Mendel Letters 85 — Reflection in the Mirror

July 9, 2022

Dear Mendel,

About five years before you died, you were probably about 89 and I was 59, I was visiting you at the Century Village in Deerfield Beach, Florida. You were trying to convince me to take over your apartment there or buy my own because I was over fifty-five and eligible for the community. My answer was adamantly “NO. Florida is not my thing!” During our conversation, you said, “You know Alan, I’m getting older.” I responded, “No Dad, I’m getting older, you’re already old.”

It’s now more than twelve years later and I think I may have arrived at “old.” When I go on hikes, between my left knee and my right heal I am limping along. But the most striking part of old is the image when I look in the mirror. Despite the aches and pains, I still imagine a younger me, maybe in my forties. But when I look in the mirror my illusions disappear. I see you, not me.

What are you doing in my mirror? I don’t believe in ghosts or a spirit world. But my hair, what I still have, is gray, my beard is white, and I always wear glasses. My grandkids are graduating from high school and heading off to college.

I’ve been a political activist since my teen years starting with opposition to the war in Vietnam in the 1960s. I’ve marched against war and gun violence and for civil rights, woman’s rights, better schools, and a healthier planet and I’m still marching.

In 2004 I was protesting when the Republican National Convention was in New York City. We were pinned in by police barricades and a young woman asked me how long we were standing there. I though a minute and answered about forty years. She said, “no, really.” I answered that I had been marching and protesting for over forty years. That was 18 years ago so now I’ve been marching and protesting for almost sixty years.

Lately I’ve been feeling down because a rightwing controlled Supreme Court has reversed many progressive laws and court decisions including reproductive freedom and the right of a woman to terminate a pregnancy. An old song from 1968 keeps playing over and over again in my head.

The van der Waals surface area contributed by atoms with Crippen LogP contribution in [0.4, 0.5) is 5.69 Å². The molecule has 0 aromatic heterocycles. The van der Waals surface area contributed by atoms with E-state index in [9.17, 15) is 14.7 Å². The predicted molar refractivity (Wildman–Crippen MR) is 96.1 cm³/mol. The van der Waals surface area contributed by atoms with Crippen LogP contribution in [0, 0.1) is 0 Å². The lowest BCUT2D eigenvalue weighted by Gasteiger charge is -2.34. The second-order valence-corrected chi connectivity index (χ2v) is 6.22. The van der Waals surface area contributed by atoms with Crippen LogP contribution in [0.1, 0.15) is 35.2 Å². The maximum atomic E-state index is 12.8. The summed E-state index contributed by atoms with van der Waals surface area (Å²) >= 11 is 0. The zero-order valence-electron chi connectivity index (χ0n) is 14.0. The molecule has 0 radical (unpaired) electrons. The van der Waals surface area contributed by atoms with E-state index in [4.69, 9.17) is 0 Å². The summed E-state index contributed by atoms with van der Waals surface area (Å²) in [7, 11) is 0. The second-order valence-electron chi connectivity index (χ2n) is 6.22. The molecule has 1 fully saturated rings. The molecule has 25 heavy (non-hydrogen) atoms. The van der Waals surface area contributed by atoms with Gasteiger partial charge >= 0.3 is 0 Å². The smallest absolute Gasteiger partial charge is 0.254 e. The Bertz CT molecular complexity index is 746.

Those were the days, my friend
We thought they’d never end
We’d sing and dance forever and a day
We’d live the life we choose
We’d fight and never lose
For we were young and sure to have our way.

I guess I will have to stay young because I plan to be marching and protesting for another sixty years.

Just wanted to let you know that I think I may be becoming you. I’m still not moving to Florida, but other than that, I admit becoming you is not such a bad thing.

Your son

Hard copies of these typed letters were discovered in an old camp trunk in the basement storage facility of one of the few buildings that remain standing in this Brooklyn neighborhood. The building is quite decrepit and is scheduled for demolition. The letters were found in November 2048 by a teenager who believes they were written by his great-grandfather. The letters are addressed to Mendel, the letter writer’s father, who appears to have been dead for at least six years when his son, whose name we are unsure of, started to write him. The son appears very agitated in some of the letters. With permission from the family, we are publishing them on the date they were written, only 28 years later.

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